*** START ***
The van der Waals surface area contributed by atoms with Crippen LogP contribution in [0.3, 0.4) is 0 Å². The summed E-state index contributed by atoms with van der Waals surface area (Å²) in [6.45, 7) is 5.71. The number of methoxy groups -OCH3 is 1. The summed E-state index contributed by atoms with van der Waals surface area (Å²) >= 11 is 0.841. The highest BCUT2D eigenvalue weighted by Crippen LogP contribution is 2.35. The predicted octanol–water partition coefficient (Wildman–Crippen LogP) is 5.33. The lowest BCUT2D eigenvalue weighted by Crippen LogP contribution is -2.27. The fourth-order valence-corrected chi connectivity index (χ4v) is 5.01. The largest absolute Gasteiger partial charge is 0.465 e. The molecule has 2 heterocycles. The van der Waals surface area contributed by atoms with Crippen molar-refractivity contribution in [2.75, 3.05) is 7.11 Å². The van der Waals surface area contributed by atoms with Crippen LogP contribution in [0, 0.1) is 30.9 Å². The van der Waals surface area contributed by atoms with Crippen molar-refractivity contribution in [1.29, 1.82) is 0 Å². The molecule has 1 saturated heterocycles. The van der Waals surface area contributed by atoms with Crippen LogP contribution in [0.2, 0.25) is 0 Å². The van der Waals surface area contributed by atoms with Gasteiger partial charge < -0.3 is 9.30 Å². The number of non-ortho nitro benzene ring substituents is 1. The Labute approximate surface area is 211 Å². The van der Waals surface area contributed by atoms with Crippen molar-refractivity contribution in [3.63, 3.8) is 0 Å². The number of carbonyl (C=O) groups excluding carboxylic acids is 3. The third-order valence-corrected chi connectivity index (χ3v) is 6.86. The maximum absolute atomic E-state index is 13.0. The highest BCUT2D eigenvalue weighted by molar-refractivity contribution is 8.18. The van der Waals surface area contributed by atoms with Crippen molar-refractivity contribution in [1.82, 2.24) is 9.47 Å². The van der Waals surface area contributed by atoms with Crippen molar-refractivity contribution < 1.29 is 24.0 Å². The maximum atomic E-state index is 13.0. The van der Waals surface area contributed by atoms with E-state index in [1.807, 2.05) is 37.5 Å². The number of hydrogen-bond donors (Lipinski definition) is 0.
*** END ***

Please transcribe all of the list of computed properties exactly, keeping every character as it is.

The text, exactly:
The van der Waals surface area contributed by atoms with Crippen LogP contribution in [0.3, 0.4) is 0 Å². The summed E-state index contributed by atoms with van der Waals surface area (Å²) in [6.45, 7) is 5.71. The number of methoxy groups -OCH3 is 1. The summed E-state index contributed by atoms with van der Waals surface area (Å²) >= 11 is 0.841. The highest BCUT2D eigenvalue weighted by Crippen LogP contribution is 2.35. The predicted octanol–water partition coefficient (Wildman–Crippen LogP) is 5.33. The lowest BCUT2D eigenvalue weighted by Crippen LogP contribution is -2.27. The fourth-order valence-corrected chi connectivity index (χ4v) is 5.01. The largest absolute Gasteiger partial charge is 0.465 e. The molecule has 2 heterocycles. The van der Waals surface area contributed by atoms with Crippen molar-refractivity contribution in [2.75, 3.05) is 7.11 Å². The van der Waals surface area contributed by atoms with Crippen LogP contribution in [0, 0.1) is 30.9 Å². The van der Waals surface area contributed by atoms with Crippen molar-refractivity contribution in [1.29, 1.82) is 0 Å². The molecule has 1 saturated heterocycles. The van der Waals surface area contributed by atoms with Crippen LogP contribution in [0.2, 0.25) is 0 Å². The van der Waals surface area contributed by atoms with Gasteiger partial charge < -0.3 is 9.30 Å². The number of non-ortho nitro benzene ring substituents is 1. The Labute approximate surface area is 211 Å². The van der Waals surface area contributed by atoms with Crippen molar-refractivity contribution in [3.63, 3.8) is 0 Å². The number of carbonyl (C=O) groups excluding carboxylic acids is 3. The third-order valence-corrected chi connectivity index (χ3v) is 6.86. The maximum absolute atomic E-state index is 13.0. The highest BCUT2D eigenvalue weighted by molar-refractivity contribution is 8.18. The van der Waals surface area contributed by atoms with Crippen molar-refractivity contribution in [1.82, 2.24) is 9.47 Å². The van der Waals surface area contributed by atoms with Crippen molar-refractivity contribution < 1.29 is 24.0 Å². The maximum atomic E-state index is 13.0. The van der Waals surface area contributed by atoms with E-state index in [1.807, 2.05) is 37.5 Å². The number of hydrogen-bond donors (Lipinski definition) is 0.